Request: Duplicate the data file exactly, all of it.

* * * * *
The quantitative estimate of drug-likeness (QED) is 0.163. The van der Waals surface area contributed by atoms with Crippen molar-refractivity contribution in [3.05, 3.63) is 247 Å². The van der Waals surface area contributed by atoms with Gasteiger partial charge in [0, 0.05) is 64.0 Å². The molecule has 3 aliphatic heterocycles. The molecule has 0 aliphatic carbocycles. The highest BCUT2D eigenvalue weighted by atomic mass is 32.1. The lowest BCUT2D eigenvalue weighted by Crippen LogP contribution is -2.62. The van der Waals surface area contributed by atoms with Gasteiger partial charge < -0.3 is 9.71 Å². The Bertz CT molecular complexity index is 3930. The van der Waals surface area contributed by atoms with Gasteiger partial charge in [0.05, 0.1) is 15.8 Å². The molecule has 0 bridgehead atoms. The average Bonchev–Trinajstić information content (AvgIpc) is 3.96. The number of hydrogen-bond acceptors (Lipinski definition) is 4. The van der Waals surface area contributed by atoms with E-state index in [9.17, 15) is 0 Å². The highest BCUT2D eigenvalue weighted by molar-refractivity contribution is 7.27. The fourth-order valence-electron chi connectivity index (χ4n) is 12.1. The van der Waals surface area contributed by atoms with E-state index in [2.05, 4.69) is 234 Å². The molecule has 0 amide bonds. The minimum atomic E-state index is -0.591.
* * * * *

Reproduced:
The quantitative estimate of drug-likeness (QED) is 0.163. The van der Waals surface area contributed by atoms with Crippen molar-refractivity contribution in [3.05, 3.63) is 247 Å². The van der Waals surface area contributed by atoms with Gasteiger partial charge in [0, 0.05) is 64.0 Å². The molecule has 3 aliphatic heterocycles. The molecule has 0 aliphatic carbocycles. The highest BCUT2D eigenvalue weighted by atomic mass is 32.1. The lowest BCUT2D eigenvalue weighted by Crippen LogP contribution is -2.62. The van der Waals surface area contributed by atoms with Gasteiger partial charge < -0.3 is 9.71 Å². The Bertz CT molecular complexity index is 3930. The van der Waals surface area contributed by atoms with Gasteiger partial charge in [0.05, 0.1) is 15.8 Å². The molecule has 0 bridgehead atoms. The average Bonchev–Trinajstić information content (AvgIpc) is 3.96. The number of hydrogen-bond acceptors (Lipinski definition) is 4. The van der Waals surface area contributed by atoms with E-state index in [9.17, 15) is 0 Å². The highest BCUT2D eigenvalue weighted by molar-refractivity contribution is 7.27. The fourth-order valence-electron chi connectivity index (χ4n) is 12.1. The van der Waals surface area contributed by atoms with E-state index in [2.05, 4.69) is 234 Å². The molecule has 0 amide bonds. The minimum atomic E-state index is -0.591.